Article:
The roots of the tuba can be traced back to Medieval times when an instrument similar to the tuba was made from leather and wood. The modern tuba is the newest member of the brass family used in the Western orchestra.
Prussian Wilhelm Wieprecht and German Johann Gottfried patented the tuba in the key of F in Prussia in 1835.
Tubas come in different keys for use in different situations. For example, tubas in the keys of F and C are most commonly used in orchestras, while those in E flat and B flat are usually used in marching and brass bands.
The tuba is made of around 16 feet of tubing and commonly has three or four valves.
To play the tuba, a player holds his lips against the cupped mouthpiece and blows air into the instrument. The pitch of the instrument is altered by opening and closing the lips as they vibrate.
One of the champions of the tuba was German composer Richard Wagner, who wanted to use the unique sound of the instrument. Wagner championed a number of early versions of the tuba, including the serpent.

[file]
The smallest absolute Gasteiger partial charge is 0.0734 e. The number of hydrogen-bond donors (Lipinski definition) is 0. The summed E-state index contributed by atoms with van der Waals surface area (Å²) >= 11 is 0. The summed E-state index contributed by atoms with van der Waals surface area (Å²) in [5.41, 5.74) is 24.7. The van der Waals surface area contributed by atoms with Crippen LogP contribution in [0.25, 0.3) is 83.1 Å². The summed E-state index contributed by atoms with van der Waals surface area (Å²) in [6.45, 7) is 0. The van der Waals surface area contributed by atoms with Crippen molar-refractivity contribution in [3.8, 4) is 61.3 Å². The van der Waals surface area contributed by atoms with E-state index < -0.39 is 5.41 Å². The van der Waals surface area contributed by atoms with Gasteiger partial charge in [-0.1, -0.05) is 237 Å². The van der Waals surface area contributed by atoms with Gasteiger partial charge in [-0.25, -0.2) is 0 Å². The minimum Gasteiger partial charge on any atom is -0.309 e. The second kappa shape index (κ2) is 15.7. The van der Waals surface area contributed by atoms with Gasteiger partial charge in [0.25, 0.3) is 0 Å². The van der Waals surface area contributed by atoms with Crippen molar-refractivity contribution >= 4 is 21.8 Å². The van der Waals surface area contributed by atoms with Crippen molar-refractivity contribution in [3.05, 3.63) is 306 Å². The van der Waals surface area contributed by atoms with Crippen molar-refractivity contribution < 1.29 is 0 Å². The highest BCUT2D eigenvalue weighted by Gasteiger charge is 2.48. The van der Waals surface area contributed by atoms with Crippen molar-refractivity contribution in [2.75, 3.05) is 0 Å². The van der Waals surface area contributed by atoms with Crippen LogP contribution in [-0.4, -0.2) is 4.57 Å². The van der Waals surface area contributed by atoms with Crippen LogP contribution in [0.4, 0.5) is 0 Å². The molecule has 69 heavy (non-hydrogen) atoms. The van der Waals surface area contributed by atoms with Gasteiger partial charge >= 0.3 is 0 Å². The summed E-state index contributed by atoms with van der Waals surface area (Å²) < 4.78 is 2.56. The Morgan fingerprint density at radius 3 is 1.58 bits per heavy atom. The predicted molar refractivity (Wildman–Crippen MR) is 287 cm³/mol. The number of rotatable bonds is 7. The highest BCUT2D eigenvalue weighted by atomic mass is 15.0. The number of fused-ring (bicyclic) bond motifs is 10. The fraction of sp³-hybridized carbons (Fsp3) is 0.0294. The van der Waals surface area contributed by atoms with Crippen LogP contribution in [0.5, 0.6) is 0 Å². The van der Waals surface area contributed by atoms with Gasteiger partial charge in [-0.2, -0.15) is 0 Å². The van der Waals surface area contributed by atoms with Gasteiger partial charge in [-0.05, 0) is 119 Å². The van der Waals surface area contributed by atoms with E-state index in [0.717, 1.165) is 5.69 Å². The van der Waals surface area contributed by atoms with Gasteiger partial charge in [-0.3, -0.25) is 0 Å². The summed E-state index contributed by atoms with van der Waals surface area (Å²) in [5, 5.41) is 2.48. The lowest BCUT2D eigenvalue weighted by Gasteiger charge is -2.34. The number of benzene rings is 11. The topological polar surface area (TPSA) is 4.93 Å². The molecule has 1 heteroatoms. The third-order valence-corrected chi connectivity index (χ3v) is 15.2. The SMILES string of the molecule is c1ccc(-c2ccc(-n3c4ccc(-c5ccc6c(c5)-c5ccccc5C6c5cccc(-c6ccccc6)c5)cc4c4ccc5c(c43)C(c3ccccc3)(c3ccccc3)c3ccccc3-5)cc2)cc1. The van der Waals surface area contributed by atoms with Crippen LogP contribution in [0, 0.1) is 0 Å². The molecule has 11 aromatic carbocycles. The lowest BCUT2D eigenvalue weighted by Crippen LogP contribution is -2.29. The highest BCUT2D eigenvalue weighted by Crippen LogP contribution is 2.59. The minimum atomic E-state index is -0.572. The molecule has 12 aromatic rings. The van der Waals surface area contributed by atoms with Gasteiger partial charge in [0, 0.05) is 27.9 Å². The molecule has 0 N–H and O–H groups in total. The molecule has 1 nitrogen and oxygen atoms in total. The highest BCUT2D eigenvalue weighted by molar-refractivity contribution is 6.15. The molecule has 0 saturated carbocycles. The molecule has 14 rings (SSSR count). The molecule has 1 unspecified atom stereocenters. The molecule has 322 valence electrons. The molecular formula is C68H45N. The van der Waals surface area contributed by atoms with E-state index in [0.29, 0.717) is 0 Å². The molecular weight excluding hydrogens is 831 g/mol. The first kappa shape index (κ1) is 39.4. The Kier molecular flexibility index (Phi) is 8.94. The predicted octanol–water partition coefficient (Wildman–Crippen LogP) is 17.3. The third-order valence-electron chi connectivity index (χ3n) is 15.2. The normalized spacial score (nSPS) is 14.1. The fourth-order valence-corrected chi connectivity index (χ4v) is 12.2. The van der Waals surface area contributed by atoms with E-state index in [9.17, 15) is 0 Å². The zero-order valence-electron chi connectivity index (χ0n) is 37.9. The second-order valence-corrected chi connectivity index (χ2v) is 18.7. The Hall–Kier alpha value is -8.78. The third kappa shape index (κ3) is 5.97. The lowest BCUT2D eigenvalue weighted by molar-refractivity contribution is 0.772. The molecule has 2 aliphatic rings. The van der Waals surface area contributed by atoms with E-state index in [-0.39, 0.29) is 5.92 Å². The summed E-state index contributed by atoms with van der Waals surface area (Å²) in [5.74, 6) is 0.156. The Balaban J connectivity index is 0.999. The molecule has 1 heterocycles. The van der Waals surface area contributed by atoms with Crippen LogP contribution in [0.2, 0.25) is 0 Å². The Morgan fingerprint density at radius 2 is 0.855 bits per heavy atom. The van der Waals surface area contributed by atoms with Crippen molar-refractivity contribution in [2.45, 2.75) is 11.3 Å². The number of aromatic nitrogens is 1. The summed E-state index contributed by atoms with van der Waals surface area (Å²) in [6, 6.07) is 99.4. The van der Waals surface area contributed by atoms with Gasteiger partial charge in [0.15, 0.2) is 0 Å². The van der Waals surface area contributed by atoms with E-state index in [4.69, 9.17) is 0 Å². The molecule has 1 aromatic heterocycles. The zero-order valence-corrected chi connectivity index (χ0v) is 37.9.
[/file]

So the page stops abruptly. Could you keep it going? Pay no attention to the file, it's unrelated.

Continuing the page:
International Tuba Day
The first Friday in May is International Tuba Day, which celebrates tubists around the world.
Paul Cartmell began his career as a writer for documentaries and fictional films in the United Kingdom in the mid-1990s. Working in documentary journalism, Cartmell wrote about a wide variety of subjects including racism in professional sports. Cartmell attended the University of Lincoln and London Metropolitan University, gaining degrees in journalism and film studies.